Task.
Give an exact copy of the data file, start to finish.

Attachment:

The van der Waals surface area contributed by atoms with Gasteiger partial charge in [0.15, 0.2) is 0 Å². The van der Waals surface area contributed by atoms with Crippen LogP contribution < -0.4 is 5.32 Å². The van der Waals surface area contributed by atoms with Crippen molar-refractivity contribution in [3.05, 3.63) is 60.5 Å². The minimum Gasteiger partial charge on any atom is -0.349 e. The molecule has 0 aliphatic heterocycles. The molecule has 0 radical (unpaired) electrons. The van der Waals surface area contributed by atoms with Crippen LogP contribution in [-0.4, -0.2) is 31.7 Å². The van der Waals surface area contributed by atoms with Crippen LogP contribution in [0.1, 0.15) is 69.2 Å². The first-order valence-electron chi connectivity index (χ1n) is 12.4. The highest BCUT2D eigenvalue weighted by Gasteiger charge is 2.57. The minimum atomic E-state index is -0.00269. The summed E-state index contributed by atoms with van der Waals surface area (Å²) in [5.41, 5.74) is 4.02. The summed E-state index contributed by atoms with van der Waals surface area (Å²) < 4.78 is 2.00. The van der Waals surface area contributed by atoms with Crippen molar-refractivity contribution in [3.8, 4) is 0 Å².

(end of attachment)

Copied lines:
The van der Waals surface area contributed by atoms with Gasteiger partial charge in [0.15, 0.2) is 0 Å². The van der Waals surface area contributed by atoms with Crippen LogP contribution < -0.4 is 5.32 Å². The van der Waals surface area contributed by atoms with Crippen molar-refractivity contribution in [3.05, 3.63) is 60.5 Å². The minimum Gasteiger partial charge on any atom is -0.349 e. The molecule has 0 aliphatic heterocycles. The molecule has 0 radical (unpaired) electrons. The van der Waals surface area contributed by atoms with Crippen LogP contribution in [-0.4, -0.2) is 31.7 Å². The van der Waals surface area contributed by atoms with Crippen LogP contribution in [0.1, 0.15) is 69.2 Å². The first-order valence-electron chi connectivity index (χ1n) is 12.4. The highest BCUT2D eigenvalue weighted by Gasteiger charge is 2.57. The minimum atomic E-state index is -0.00269. The summed E-state index contributed by atoms with van der Waals surface area (Å²) in [5.41, 5.74) is 4.02. The summed E-state index contributed by atoms with van der Waals surface area (Å²) < 4.78 is 2.00. The van der Waals surface area contributed by atoms with Crippen molar-refractivity contribution in [3.8, 4) is 0 Å².